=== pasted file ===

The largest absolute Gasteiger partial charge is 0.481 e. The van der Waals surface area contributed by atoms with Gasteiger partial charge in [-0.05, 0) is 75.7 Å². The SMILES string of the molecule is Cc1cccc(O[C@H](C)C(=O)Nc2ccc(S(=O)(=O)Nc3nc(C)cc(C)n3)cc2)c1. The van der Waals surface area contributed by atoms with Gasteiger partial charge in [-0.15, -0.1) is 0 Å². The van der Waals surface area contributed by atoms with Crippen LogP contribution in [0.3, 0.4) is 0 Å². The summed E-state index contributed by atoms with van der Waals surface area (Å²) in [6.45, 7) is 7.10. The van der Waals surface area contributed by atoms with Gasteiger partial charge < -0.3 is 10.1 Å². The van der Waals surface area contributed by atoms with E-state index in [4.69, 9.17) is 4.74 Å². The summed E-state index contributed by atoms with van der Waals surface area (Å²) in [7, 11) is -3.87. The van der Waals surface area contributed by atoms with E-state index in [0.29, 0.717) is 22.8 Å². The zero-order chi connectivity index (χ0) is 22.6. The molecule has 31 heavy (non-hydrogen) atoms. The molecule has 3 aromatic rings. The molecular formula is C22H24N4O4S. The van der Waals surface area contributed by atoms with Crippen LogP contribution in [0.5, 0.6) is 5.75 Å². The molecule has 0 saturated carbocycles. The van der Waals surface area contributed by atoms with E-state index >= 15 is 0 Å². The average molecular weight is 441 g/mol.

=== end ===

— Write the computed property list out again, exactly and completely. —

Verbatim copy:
The largest absolute Gasteiger partial charge is 0.481 e. The van der Waals surface area contributed by atoms with Gasteiger partial charge in [-0.05, 0) is 75.7 Å². The SMILES string of the molecule is Cc1cccc(O[C@H](C)C(=O)Nc2ccc(S(=O)(=O)Nc3nc(C)cc(C)n3)cc2)c1. The van der Waals surface area contributed by atoms with Gasteiger partial charge in [-0.15, -0.1) is 0 Å². The van der Waals surface area contributed by atoms with Crippen LogP contribution in [0.3, 0.4) is 0 Å². The summed E-state index contributed by atoms with van der Waals surface area (Å²) in [6.45, 7) is 7.10. The van der Waals surface area contributed by atoms with Gasteiger partial charge < -0.3 is 10.1 Å². The van der Waals surface area contributed by atoms with E-state index in [4.69, 9.17) is 4.74 Å². The summed E-state index contributed by atoms with van der Waals surface area (Å²) in [7, 11) is -3.87. The van der Waals surface area contributed by atoms with E-state index in [0.29, 0.717) is 22.8 Å². The zero-order chi connectivity index (χ0) is 22.6. The molecule has 31 heavy (non-hydrogen) atoms. The molecule has 3 aromatic rings. The molecular formula is C22H24N4O4S. The van der Waals surface area contributed by atoms with Crippen LogP contribution in [0.5, 0.6) is 5.75 Å². The molecule has 0 saturated carbocycles. The van der Waals surface area contributed by atoms with E-state index >= 15 is 0 Å². The average molecular weight is 441 g/mol.